Your Favorite Childhood Book

What was your favorite book as a kid? Recount the way it made you feel when you read it.

Post your response (500 words or less) in the comments below.

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3 thoughts on “Your Favorite Childhood Book

  1. Jeuron Dove

    As a child, I always loved the “Encyclopedia Brown” series of mystery books. The books were so unique to me because they gave the reader (unlike the “Boxcar Children” series) a chance to actually solve the case for themselves. Of course, I rarely solved any, but I just enjoyed the mystery, suspense, and complexity that went into those stories.
    I remember going to the library one summer and checking out about 10 copies of various E.B. titles. I felt like a kid in a candy store or a kid on Christmas morning with a tree full of presents.
    Now that I think about it, I can trace my passion for “crime and mystery” back to these books. I spend most of my free time watching television shows such as “Forensic Files” and “48 Hours”. I may work in law enforcement or the court system one day. And when that day comes, I will have a delightful series of books by author Donald J. Sobol to thank for that.

  2. Sapna

    I cannot pinpoint any one book so I’m going to give many- I’m still hooked to them even though I’m 21! I was first introduced to all the Disney characters, Grimm’s Fairy Tales and Aesop’s Fables as a toddler of 3.
    I love all Enid Blyton books ranging from her short stories and characters like Noddy and Brer Rabbit to series such as the Five Find-Outers, Famous Five, St.Clare’s and Malory Towers, The Adventure Series and many more- so much so that I wished that I went to a boarding school and my group could solve mysteries like Fatty and Bets (I’ve always wondered whether these two get married when they grow up; wish there was a sequel.) In addition to Barbie dolls, I grew up with girl detective Nancy Drew, Hardy Boys and ‘Anne of Green Gables’ by L.M. Montgomery. The ‘River Heights’ series under the same pseudonym Carolyn Keene are also delicious. Other high school dramas include the Love Stories series and Sweet Valley High. Heidi gripped me and so did its two sequels. Classics like Black Beauty, David Copperfield, The Secret Garden, Jane Eyre, Little Women, Tom Swayer, The Three Muskeeteers, Peter Pan, Robin Hood and all Jane Austen novels have made a permanent impression. I also read Indian authors like R.K. Narayan (Malgudi Days and many more), Ruskin Bond, ‘The Jungle Book’ by Rudyard Kipling; and also the Indian comics, Tinkle and Amar Chitra Katha (tales of Indian history and mythology in the graphic form). And the king of all childrens’ books -you may disagree – Harry Potter. But I want to put it on record that I hate Twilight and Bella Swan.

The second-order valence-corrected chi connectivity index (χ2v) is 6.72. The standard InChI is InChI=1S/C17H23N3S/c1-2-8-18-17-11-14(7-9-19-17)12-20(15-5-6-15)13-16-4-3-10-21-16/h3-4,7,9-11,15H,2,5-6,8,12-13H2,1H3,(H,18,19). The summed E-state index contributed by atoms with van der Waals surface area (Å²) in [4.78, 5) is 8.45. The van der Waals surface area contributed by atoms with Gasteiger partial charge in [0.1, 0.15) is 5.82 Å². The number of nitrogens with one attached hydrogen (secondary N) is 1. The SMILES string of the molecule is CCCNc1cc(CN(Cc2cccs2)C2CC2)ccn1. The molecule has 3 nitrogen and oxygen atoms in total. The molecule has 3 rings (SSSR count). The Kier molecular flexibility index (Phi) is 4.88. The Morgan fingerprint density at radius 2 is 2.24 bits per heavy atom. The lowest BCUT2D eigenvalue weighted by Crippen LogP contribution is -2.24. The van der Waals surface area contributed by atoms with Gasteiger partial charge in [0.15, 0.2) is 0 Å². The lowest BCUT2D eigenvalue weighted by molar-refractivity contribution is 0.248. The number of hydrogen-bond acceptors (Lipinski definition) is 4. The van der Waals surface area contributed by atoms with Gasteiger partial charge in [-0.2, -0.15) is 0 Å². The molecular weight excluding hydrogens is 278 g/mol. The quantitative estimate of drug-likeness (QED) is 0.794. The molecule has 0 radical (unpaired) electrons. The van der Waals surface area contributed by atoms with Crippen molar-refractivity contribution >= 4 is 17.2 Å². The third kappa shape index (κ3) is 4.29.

Sorry Brian, I didn’t give an exact reply to your question but I couldn’t help listing all my favourite childhood books and authors, you set me on a roll. The list is not exhaustive. When I read these books, some sent a shiver down my spine as I battled against Voldemort in a dark graveyard with Harry or traversed the moors of Cornwall; others were just too hilarious- like the pranks played in Malory towers or Five Find-Outers; some sent me back in history; some assisted me in being a restless and trying kid who always jumped about. All of them helped me grow from a girl to a teen to a woman; and today I am all three.

  3. RCorscadden

    As a child, I loved to read and reread “The Story of Ferdinand” by Munro Leaf. I could not get enough of both the story and the pictures, but most of all I could not wait to LISTEN to the book being read…not by my mom or dad, but a man – Robert Lawson – who had the timing, inflection and tone of the story perfected. I would sit on the floor in my bedroom with my portable record player and listen to it over and over and over. The pictures in the book came alive to me as I listened intently to each word he spoke…waiting for my favorite part. I even recall holding my breath in anticipation as I waited to hear the narrator say, “But not Ferdinand–he still liked to sit just quietly under the cork tree and smell the flowers.” Then he would make a long, luxurious sniffing sound and sigh – and I would do it right along with him. The contentment and peace that Ferdinand surely felt was mine, too.
    I have daughters of my own now, and not too long ago I purchased the story book and cassette tape. I was giddy with delight as we sat down to listen, and as soon as the narrator began to speak, I was instantly transported back to my bedroom as a little girl listening to the story. With my girls by my side, I held my breath…sat just quietly and smelled the flowers with Ferdinand.


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